Welding Fumes


Old 02-28-05, 05:45 PM
Thread Starter
Join Date: Feb 2005
Posts: 67
Received 0 Votes on 0 Posts
Welding Fumes

I have a workshop (detached garage) where i do some small scale mig welding. currently i can only weld for short periods of time because i do not have any way to vent my garage. i have looked into welding hood assemblies but they are awful steep for the average weekend warrior. i am considering two solutions:

first, my garage has a propane furnace that i use to heat it in the winter. i am thinking of replacing the standard air filter with a custom "pack" designed to filter out the "stuff". i am concerned about restricting the airflow to the blower and i am not sure i can run the furnace without running the burner (separate hvac post, most likely)

secondly, i just purchased a big shop-vac that boasts a "hepa" filter. i dont pretend to know the differences in filtration but i wonder if i could use it where i am working.

I have considered a vent fan with flexible pipe, but i am trying to avoid that because it pains me to blow that warm/cool air out into the neighborhood.

any ideas or thoughts are greatly appreciated.
Sponsored Links
Old 02-28-05, 09:25 PM
Join Date: Oct 2004
Location: USA
Posts: 719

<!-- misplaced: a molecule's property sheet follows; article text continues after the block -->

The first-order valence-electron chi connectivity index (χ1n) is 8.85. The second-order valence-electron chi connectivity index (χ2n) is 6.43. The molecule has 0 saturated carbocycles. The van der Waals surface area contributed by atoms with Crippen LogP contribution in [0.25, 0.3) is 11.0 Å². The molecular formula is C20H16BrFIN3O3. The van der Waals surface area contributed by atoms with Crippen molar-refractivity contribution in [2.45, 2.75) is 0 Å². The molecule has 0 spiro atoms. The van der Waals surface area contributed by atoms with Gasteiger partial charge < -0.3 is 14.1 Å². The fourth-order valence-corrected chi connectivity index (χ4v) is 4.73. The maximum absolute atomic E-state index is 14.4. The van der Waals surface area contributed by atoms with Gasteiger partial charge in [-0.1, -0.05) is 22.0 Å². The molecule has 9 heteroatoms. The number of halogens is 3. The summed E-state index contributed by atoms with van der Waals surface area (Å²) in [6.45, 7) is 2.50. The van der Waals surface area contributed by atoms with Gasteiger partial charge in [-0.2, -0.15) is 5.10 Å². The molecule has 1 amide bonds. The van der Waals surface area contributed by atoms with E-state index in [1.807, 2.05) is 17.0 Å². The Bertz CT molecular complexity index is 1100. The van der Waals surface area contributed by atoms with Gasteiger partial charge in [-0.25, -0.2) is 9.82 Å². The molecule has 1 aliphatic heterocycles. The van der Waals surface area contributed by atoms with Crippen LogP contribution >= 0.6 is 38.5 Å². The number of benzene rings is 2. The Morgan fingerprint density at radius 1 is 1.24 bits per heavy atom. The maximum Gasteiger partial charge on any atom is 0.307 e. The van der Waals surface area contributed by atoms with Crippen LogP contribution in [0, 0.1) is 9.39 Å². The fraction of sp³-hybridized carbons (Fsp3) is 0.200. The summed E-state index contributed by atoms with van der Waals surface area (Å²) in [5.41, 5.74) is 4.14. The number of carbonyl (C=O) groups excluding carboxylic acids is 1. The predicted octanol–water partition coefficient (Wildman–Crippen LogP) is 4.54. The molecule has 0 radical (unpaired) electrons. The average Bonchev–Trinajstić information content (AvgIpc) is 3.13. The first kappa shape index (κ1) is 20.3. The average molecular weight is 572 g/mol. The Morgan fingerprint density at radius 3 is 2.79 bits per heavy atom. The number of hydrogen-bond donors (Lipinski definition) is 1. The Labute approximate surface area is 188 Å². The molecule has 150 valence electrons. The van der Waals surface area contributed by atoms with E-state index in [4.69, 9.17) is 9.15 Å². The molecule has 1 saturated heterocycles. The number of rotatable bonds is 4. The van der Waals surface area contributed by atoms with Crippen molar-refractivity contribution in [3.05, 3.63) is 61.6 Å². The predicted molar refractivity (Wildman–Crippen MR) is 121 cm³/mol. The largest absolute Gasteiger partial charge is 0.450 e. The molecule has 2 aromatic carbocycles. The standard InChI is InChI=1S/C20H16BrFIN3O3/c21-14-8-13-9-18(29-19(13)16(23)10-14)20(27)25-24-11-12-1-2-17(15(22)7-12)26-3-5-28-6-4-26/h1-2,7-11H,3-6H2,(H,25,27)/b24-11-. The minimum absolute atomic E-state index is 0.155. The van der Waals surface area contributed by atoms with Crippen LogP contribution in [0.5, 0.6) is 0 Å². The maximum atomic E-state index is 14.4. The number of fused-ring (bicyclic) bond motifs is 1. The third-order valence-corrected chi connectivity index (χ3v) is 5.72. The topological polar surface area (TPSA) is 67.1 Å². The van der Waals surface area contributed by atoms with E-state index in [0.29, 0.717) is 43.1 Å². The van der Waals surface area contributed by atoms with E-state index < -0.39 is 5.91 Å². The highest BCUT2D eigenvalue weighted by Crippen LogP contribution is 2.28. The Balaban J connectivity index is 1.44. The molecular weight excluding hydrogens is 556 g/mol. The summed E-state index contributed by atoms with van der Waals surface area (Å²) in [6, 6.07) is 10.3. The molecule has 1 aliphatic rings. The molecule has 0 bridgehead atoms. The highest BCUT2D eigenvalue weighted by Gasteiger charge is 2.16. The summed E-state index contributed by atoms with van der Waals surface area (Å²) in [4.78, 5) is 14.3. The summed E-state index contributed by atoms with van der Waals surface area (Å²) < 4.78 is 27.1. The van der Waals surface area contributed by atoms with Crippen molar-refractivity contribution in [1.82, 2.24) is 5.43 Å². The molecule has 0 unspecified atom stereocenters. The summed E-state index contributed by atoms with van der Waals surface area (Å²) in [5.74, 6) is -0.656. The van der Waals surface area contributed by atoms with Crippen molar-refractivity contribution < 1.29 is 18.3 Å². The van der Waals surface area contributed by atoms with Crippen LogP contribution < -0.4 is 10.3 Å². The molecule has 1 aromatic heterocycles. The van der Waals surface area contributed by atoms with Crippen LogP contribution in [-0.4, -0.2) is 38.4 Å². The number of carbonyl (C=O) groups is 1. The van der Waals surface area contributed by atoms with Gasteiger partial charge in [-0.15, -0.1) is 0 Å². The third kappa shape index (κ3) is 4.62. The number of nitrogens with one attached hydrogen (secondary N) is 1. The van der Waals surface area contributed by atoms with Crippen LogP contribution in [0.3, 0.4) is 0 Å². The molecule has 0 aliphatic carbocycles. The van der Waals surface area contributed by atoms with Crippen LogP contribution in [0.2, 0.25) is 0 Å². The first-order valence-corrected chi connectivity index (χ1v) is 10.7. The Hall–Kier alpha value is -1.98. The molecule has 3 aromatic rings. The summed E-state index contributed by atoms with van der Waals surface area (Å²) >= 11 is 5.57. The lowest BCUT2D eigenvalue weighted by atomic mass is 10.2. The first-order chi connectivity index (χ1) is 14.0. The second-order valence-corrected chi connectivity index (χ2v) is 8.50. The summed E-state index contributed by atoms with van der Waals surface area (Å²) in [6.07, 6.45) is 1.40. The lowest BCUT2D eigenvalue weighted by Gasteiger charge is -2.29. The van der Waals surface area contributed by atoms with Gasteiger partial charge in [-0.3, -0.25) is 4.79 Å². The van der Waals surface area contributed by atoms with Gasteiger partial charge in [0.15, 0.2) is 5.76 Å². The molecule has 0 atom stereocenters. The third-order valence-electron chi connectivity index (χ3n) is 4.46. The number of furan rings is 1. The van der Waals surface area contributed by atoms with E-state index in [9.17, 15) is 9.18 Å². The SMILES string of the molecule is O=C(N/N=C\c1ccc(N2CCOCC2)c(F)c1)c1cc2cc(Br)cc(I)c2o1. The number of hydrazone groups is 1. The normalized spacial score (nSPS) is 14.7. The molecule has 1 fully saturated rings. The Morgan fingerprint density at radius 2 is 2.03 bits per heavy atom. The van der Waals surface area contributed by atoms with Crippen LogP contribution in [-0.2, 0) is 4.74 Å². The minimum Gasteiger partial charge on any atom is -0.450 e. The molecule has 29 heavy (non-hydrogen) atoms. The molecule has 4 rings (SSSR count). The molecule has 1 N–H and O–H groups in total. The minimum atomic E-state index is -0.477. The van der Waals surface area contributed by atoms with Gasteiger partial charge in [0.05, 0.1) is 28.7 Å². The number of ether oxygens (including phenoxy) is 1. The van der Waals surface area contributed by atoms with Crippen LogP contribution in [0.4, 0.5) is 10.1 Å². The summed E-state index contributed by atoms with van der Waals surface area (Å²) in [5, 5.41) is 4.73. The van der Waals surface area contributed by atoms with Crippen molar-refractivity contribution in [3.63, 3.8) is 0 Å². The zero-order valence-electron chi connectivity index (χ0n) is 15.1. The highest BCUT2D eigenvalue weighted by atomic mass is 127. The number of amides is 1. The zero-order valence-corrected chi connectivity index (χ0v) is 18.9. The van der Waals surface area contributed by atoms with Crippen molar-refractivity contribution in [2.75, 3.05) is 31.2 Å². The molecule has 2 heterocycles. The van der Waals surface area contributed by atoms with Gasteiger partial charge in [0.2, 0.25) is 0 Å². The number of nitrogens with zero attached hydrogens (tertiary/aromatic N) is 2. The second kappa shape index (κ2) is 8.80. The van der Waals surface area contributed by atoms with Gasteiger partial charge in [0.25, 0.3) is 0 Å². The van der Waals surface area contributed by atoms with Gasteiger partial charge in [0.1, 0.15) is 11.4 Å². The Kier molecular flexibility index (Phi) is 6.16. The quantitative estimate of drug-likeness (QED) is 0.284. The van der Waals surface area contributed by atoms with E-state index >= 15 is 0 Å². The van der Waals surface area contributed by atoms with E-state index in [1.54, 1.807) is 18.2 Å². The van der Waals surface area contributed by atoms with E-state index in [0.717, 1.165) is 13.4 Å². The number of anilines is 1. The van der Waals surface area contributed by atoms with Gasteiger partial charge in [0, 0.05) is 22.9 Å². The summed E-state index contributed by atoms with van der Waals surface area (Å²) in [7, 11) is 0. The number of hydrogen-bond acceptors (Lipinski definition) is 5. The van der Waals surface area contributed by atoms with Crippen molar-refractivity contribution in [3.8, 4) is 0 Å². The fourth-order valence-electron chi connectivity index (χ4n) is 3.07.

Received 0 Votes on 0 Posts
Originally Posted by clardl

any ideas or thoughts are greatly appreciated.
You need to remove all poisonous gasses. NOT filter it.

Your going to burn up the oxygen in the room then fill the room with CO2 and carbon monoxide and ???.
The gasses will prevent any clean air from entering the room.
The heated gasses can push out the oxygen removing it from the room.

You need to breath good clean air.
A filter is NOT going to add any oxygen in the room.

Don't weld in in a closed room. very Dangerous.

O remove that Gas can, paint thinner ???
Old 02-28-05, 09:38 PM
red light's Avatar
Join Date: Nov 2004
Location: all over midwest working on industrial boilers
Posts: 45
Received 0 Votes on 0 Posts
Exclamation dress warmly or wait till it is warmer out!!

here is a thread that i started and the following is a quote from it about ventilation.


the one thing that i see some hobby welders do in an effort to try and close off people is shut themselves in their garage. lets talk about ventilation for a moment. look on any kind of electrode box, stick, wire, whatever and they say that ventilation is very important. welding fumes are toxic and come overcome you in some cases. so try and keep non-authorized people out but remember you need fresh air too. btw, most weld shops are typically 2 stories tall but without the second floor just so they can have the added air space.

being that you are smoking up your garage in such a short time i am going to assume that you are using a flux/slag producing process , example, stick or flux core wire. i can not stress enough how important it is to ventilate any welding fumes out the door or window. filtering this is not going to be possible, atleast in not your case, unless you want to spend thousands of dollars on equipment and filters. you would be better off doing the following:

1) dressing warmly, turning off your furnace while you weld and opening up doors/windows.

2) not dressing warmly, leaving your furnace on and opening up your doors/windows.

3) not welding until you turn off your funace, warmer season.

i'm sorry if the following options are not to your liking, but your safety and long term health you are gambling with.